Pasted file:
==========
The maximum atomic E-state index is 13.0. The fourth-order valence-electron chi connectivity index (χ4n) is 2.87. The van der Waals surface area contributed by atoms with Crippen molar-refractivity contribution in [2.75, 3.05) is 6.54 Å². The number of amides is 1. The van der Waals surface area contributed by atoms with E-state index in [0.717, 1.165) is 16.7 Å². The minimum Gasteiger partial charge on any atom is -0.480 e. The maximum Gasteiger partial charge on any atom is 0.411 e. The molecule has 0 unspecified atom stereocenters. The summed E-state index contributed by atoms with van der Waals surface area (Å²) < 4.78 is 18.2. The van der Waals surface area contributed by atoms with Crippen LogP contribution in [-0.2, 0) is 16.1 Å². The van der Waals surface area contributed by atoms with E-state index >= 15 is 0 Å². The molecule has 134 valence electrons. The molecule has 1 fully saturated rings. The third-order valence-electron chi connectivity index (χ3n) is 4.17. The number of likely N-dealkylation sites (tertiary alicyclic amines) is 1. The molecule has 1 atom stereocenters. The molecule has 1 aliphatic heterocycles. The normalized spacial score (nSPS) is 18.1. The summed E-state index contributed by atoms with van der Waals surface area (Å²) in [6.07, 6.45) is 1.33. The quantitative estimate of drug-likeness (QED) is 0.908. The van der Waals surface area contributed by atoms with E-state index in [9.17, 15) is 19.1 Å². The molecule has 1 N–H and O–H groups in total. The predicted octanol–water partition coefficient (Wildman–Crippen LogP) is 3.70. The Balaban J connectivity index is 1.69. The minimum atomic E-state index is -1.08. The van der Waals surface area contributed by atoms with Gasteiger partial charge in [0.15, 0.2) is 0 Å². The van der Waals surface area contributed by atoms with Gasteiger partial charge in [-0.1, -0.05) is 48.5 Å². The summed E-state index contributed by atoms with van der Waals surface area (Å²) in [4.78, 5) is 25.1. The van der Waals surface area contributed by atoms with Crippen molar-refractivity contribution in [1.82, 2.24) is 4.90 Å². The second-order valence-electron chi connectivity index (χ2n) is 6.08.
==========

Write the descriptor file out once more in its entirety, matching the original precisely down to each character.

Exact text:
The maximum atomic E-state index is 13.0. The fourth-order valence-electron chi connectivity index (χ4n) is 2.87. The van der Waals surface area contributed by atoms with Crippen molar-refractivity contribution in [2.75, 3.05) is 6.54 Å². The number of amides is 1. The van der Waals surface area contributed by atoms with E-state index in [0.717, 1.165) is 16.7 Å². The minimum Gasteiger partial charge on any atom is -0.480 e. The maximum Gasteiger partial charge on any atom is 0.411 e. The molecule has 0 unspecified atom stereocenters. The summed E-state index contributed by atoms with van der Waals surface area (Å²) < 4.78 is 18.2. The van der Waals surface area contributed by atoms with Crippen LogP contribution in [-0.2, 0) is 16.1 Å². The van der Waals surface area contributed by atoms with E-state index >= 15 is 0 Å². The molecule has 134 valence electrons. The molecule has 1 fully saturated rings. The third-order valence-electron chi connectivity index (χ3n) is 4.17. The number of likely N-dealkylation sites (tertiary alicyclic amines) is 1. The molecule has 1 atom stereocenters. The molecule has 1 aliphatic heterocycles. The normalized spacial score (nSPS) is 18.1. The summed E-state index contributed by atoms with van der Waals surface area (Å²) in [6.07, 6.45) is 1.33. The quantitative estimate of drug-likeness (QED) is 0.908. The van der Waals surface area contributed by atoms with E-state index in [9.17, 15) is 19.1 Å². The molecule has 1 N–H and O–H groups in total. The predicted octanol–water partition coefficient (Wildman–Crippen LogP) is 3.70. The Balaban J connectivity index is 1.69. The minimum atomic E-state index is -1.08. The van der Waals surface area contributed by atoms with Gasteiger partial charge in [0.15, 0.2) is 0 Å². The van der Waals surface area contributed by atoms with Gasteiger partial charge in [-0.1, -0.05) is 48.5 Å². The summed E-state index contributed by atoms with van der Waals surface area (Å²) in [4.78, 5) is 25.1. The van der Waals surface area contributed by atoms with Crippen molar-refractivity contribution in [1.82, 2.24) is 4.90 Å². The second-order valence-electron chi connectivity index (χ2n) is 6.08.